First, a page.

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Weaponization of Social Media Spreads Divisive Rhetoric

Photograph by Leo Gordon

It is no secret that social media has become increasingly widespread in the last decade or so. Whether it be Instagram, Twitter, Facebook, or anything else, this relatively new type of media reaches most people nowadays. Just look at any high school, such as Berkeley High School (BHS), and marvel at how absorbed today’s youth are with their mobile devices. In fact, according to a Pew Research Center survey conducted during 2014 and 2015, 94 percent of teens who go online using a mobile device do so daily, and 71 percent of teens say they use more than one social media site.

While this type of media can be beneficial in helping people connect and share their lives with others, it has become weaponized in recent years in order to influence opinions.

A prime example of the weaponization of social media is the Russian interference in the 2016 U.S. presidential election. No matter where you fall on the political spectrum, it must be acknowledged that Russia was involved in the election to a certain extent.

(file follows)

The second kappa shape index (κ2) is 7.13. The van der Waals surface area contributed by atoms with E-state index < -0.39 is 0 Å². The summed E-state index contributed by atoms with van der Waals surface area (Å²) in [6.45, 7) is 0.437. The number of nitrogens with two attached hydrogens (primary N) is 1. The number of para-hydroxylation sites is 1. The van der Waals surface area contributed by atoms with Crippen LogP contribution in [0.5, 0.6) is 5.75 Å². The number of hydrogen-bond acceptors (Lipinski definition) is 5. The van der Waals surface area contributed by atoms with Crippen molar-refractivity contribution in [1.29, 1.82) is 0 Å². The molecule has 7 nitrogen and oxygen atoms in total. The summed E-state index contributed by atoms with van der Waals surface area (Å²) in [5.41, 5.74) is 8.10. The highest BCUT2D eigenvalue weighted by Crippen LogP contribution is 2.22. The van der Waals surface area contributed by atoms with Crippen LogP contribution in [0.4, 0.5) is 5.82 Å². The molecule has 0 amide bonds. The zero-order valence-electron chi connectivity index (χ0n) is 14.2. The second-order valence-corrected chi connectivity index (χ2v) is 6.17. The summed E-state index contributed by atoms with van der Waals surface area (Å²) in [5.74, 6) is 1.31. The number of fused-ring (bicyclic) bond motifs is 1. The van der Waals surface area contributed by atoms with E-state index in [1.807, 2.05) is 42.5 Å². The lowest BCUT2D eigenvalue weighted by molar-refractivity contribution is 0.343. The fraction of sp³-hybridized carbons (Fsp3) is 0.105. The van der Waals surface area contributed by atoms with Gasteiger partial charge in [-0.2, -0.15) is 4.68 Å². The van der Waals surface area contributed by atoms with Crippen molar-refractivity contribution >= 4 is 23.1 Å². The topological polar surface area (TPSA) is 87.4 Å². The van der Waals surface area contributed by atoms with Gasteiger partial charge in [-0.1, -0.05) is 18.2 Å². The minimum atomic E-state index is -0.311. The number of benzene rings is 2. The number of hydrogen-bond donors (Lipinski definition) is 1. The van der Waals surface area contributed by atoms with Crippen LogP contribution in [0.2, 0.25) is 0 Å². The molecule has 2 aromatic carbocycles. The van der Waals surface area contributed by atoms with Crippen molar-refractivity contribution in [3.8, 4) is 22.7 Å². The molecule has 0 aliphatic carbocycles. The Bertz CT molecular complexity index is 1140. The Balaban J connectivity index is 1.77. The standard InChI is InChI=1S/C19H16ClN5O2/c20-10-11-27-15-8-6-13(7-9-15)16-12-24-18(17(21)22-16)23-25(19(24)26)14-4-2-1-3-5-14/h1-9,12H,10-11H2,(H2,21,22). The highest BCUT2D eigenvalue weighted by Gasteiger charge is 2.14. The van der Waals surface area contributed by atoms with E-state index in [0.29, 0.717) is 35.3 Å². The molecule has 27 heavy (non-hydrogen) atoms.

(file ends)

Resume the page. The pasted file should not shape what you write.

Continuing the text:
According to the podcast Fresh Air, at least 60,000 Russian bots were created to wreak havoc on social media during the past election. Moreover, the podcast states that over 140 million Americans, about half the population, saw some aspect of Russian propaganda online. Some of these bots were created on Twitter and work together to push forth a political agenda. Then, real people see and spread these opinions, aiding in the process.

Donald Trump was not elected president because of these online bots, but the notion that these Russian bots played no role whatsoever is false.

Another instance of social media being turned into something malicious is ISIS, an Islamic extremist group based mostly out of Iraq and Syria. When ISIS marched on Mosul, Iraq, Emerson Brooking says that the key difference between ISIS and other militant groups was that the group broadcasted its offensive over social media under the hashtag #AllEyesOnISIS.

Social media can be a wonderful way for people to connect and share pictures and ideas, but it has become increasingly weaponized and dangerously influential.

This doesn’t have to be about left and right, and doesn’t have to be political at all for that matter. The indisputable influence of bots on the opinions of real people should worry everyone because of the propaganda that can be spread. No matter who you are, the political destiny of the U.S. being in potential jeopardy should be a source of concern for you.